Figaro is packed with glorious solo arias, but it is the ensemble singing which is truly remarkable: six or more players all interlocking their themes with the most astonishing verve, clarity and sureness of touch. The counterpoint of the various moods and motives are the currents of life itself. In these parts, Figaro hints at the same transcendence we find in St Matthew Passion. At this level of musical understanding – coupled with Mozart’s unmatched acquaintance with and sympathy for the ways of the human heart – there is no distinction to be made between religious and secular music.

All great music is religious.

Non piu andrai was Mozart’s favourite tune. He repeats it in the second act of Don Giovanni  and he would often, as a party piece, improvise sublime variations on it at the piano. The English soprano Nancy Storace was the first Susanna. By this time she had damaged her voice by attempting strenuous coloratura exercises as a young girl and Mozart chose her as much for her vivacious  acting as for her singing. None of the characters is idealised; there is no caricature. All are flawed, often mischievous and occasionally malevolent. But there is not one who is unlovable.

So we have to conclude that Figaro is politics after all: but politics in the same sense that The Divine Comedy is politics.

Like St Matthew Passion, Da Ponte’s and Mozart’s Figaro is about forgiveness.

There are times when this sublime confluence of love and beauty is too much to take.

02 Nov

The jihadi chapelgoers

An old man was arrested at the airport last week. His crime? He had been asked by security to remove his shoes and he replied, “Why? I’m not a Muslim.” The security guard called the police who turned up in force and plonked down heavily upon the non-Muslim. After several hours questioning, taking mouth swabs and general disdain, they offered him a caution which the man refused, electing for trial. His defence will no doubt be that, since nearly all recent terrorist attacks featuring aeroplanes were perpetrated by Muslims, it was highly unlikely that this non-Muslim posed any threat.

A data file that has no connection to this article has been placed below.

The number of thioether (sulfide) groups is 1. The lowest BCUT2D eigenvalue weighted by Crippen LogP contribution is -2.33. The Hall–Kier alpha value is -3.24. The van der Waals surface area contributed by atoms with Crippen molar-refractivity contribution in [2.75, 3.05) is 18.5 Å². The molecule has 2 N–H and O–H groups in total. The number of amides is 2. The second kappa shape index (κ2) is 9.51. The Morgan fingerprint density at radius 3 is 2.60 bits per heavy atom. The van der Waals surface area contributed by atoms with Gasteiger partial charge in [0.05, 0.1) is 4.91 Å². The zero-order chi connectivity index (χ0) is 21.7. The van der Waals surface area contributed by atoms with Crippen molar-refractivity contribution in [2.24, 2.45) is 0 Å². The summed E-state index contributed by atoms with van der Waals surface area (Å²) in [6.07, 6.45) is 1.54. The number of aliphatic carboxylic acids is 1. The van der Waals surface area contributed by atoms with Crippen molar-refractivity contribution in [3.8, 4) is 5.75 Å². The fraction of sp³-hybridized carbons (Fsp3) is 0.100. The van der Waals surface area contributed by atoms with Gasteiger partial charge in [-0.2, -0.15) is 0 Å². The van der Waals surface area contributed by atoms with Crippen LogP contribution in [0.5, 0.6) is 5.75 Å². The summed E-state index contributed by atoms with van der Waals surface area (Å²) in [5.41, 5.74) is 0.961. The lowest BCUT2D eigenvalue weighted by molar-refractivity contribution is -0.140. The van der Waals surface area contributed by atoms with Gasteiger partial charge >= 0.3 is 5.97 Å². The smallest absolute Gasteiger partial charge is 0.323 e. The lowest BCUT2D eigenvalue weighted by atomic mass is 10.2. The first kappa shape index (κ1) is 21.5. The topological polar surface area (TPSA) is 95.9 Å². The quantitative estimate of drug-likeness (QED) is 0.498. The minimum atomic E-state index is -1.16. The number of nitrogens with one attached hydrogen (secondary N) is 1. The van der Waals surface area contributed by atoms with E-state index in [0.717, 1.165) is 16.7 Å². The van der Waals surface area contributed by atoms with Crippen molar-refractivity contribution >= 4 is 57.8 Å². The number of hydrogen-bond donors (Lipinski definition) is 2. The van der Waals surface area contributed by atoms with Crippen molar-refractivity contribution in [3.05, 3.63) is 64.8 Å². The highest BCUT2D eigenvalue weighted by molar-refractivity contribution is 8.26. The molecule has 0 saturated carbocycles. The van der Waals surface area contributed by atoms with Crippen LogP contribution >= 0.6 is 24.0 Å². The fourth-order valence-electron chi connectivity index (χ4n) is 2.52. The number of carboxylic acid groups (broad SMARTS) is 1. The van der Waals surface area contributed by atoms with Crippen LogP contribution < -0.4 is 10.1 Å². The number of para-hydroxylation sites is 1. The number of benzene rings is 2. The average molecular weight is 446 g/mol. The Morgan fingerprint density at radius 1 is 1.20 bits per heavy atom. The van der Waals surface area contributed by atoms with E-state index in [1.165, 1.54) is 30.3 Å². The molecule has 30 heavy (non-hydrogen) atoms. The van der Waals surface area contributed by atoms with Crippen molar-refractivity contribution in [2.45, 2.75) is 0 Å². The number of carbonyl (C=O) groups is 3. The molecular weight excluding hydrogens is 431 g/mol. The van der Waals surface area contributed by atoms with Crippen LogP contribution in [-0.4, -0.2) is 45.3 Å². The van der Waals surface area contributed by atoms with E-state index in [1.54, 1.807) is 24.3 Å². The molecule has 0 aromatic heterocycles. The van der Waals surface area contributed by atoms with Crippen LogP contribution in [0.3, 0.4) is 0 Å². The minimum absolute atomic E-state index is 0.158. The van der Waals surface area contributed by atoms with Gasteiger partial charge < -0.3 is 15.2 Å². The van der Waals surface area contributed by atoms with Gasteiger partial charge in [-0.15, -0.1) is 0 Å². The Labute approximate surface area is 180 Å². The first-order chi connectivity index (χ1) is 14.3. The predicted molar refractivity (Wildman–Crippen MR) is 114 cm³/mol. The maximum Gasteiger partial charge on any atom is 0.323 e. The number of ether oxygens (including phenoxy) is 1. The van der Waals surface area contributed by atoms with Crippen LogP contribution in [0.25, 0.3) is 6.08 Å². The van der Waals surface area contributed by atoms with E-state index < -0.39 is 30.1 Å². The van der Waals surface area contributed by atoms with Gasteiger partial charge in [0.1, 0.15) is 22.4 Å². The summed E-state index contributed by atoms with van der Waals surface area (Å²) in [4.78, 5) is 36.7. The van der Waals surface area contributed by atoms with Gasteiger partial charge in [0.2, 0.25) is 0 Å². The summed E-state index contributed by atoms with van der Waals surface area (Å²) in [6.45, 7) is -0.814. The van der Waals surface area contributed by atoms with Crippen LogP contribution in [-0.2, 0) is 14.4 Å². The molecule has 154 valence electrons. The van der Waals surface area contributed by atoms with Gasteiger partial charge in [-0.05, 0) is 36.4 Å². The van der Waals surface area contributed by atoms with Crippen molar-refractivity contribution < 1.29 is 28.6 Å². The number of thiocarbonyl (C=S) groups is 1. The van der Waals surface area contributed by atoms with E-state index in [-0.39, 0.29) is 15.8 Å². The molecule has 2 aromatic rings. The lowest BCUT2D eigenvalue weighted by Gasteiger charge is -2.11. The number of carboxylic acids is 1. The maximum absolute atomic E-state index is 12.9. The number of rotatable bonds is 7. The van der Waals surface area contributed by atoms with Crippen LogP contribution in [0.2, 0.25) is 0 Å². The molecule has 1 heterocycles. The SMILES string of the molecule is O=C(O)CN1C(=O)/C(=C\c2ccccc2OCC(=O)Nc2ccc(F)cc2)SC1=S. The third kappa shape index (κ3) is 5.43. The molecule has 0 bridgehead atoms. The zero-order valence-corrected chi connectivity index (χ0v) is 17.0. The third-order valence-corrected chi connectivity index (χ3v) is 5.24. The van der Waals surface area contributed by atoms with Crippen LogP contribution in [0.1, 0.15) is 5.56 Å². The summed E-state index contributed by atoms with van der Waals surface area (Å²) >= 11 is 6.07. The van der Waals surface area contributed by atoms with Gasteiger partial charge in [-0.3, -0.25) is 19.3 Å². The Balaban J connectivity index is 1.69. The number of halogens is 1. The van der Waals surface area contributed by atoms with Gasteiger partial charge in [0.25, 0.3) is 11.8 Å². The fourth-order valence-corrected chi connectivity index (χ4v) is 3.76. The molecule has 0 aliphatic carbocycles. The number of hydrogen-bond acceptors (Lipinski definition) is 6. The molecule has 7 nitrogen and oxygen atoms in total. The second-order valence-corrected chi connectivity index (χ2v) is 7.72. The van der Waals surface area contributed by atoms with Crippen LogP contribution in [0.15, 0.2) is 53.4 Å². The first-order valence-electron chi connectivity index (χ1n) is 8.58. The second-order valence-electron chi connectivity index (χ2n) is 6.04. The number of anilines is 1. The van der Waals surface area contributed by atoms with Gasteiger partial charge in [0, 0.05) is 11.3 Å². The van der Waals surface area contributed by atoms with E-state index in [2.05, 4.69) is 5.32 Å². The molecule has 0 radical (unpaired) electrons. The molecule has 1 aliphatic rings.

Indeed the police were doing their job properly. It would be quite wrong and, my goodness! “racist” to arrest only Muslims on suspicion of conspiracy to mount a terrorist attack. I have been doing some intensive undercover research of my own and I have come up with some alarming discoveries…

There is a sect in every town in Britain known as “Methodists.” Its members, while trying to pass themselves off innocently enough as a “church,” are potentially more dangerous than any Muslim fanatic. Like the devotees of Islam, they are teetotal – always a sure sign that something is wrong. Also, as with Muslims, they have a strange attitude towards their womenfolk. The so called “chapel deacons” make the women put on funny hats and sit at the front of the “chapel” on a balcony where they are formed into something called a “choir” which lets out fearful noises throughout the strange rituals  performed morning and evening every Sunday. At each of these supposed “services” the same deacons go round the “chapel” collecting money to finance the Methodist jihadists.

The women also meet during the week – it might be a Tuesday afternoon or a Wednesday evening – in a place known as the “schoolroom,” which is clearly some form of terrorist training camp. This secret military planning session is code-named “The Women’s Bright Hour.” Dastardly terrorist plots are being hatched even as we speak under cover of tea and biscuits, or perhaps even a piece of cake. And deadly poisons are manufactured and packed into jars labelled “marmalade” and “jam.”